Abstract 10484: Effects of Combined Platelet and Fibrin Targeted Microbubbles on the Success of Ultrasound and Microbubble Mediated Thrombus Dissolution of Older Thrombi
Background: The effectiveness of fibrinolytic therapy (TPA) decreases as thrombus age increases. This appears to be related to contraction of platelets, which pull fibrin strands inward leading to clot retraction. We hypothesized that the shearing effect of ultrasound induced cavitation of microbubbles (MB) would improve TPA effectiveness in aged thrombi, especially if MB were more adherent to the thrombus.
Methods: A hybrid- targeted MB was developed (NuvOx Pharma), which binds to both the glycoprotein 2b/3a receptor (GPIIBIIIA) in platelets and exposed fibrin. Thrombi were prepared from porcine arterial blood,mixed with thrombin (2 units) and aged for 6 hours. These thrombi were then embedded in branching silastic vessels (2.6 mm internal diameter) which connected to a flow system. The flow system was perfused with 10% fresh pig plasma and recombinant TPA (330 ug). A 10 cm tissue-mimicking phantom (TMP) was placed over the thrombosed vessel and a diagnostic three-dimensional transducer (Philips iE 33) aligned with the vessel using a positioning system. A 0.5% dilution of either hybrid targeted MB or non targeted microbubbles (Definity; Lantheus) were visualized with low mechanical index (MI) imaging (0.1MI) which then guided the timing of the high MI impulses (>1.0). Total treatment time was 10 minutes. TPA alone and 3D plus TPA without MB were used as control. Percent thrombus dissolution (%TD) was calculated by comparison of thrombus mass before and after treatment.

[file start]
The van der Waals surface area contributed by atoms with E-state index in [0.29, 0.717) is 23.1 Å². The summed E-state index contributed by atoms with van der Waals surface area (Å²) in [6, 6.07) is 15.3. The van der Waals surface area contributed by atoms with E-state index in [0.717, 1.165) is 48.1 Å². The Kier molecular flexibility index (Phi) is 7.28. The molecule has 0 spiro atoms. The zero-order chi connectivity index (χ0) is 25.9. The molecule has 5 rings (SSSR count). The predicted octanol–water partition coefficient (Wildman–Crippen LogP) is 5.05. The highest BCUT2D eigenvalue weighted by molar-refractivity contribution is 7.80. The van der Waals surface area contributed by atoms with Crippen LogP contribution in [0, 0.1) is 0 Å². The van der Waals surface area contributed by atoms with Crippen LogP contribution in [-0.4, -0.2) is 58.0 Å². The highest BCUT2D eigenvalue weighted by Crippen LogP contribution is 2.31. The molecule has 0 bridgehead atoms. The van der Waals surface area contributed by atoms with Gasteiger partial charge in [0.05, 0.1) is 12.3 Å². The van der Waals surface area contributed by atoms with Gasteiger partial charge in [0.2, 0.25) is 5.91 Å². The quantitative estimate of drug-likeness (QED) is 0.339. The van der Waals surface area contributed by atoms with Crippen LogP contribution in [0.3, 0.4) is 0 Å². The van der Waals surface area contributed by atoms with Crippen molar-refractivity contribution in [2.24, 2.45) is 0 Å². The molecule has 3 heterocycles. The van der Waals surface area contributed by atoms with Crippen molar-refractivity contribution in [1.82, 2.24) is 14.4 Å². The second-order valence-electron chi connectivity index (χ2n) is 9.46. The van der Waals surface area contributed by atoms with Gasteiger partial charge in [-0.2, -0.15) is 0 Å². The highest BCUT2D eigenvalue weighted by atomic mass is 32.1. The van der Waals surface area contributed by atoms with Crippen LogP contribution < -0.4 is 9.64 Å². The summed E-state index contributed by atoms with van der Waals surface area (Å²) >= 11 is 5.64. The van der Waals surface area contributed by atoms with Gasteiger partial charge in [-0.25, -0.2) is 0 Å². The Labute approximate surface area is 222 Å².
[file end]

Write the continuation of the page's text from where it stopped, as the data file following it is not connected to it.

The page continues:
Results: 48 aged thrombi were tested. Guided 3D ultrasound and hybrid MB significantly increased the %TD compared to rt-PA alone (p=0.01)and rt-PA with 3D (both p=0.01; ANOVA), with nearly 50% of dissolution of the aged thrombus in the 10 minute treatment window (Figure).
Conclusions: 3D ultrasound and hybrid-targeted microbubbles increase the efficacy to TPA in dissolving aged thrombi.
- © 2010 by American Heart Association, Inc.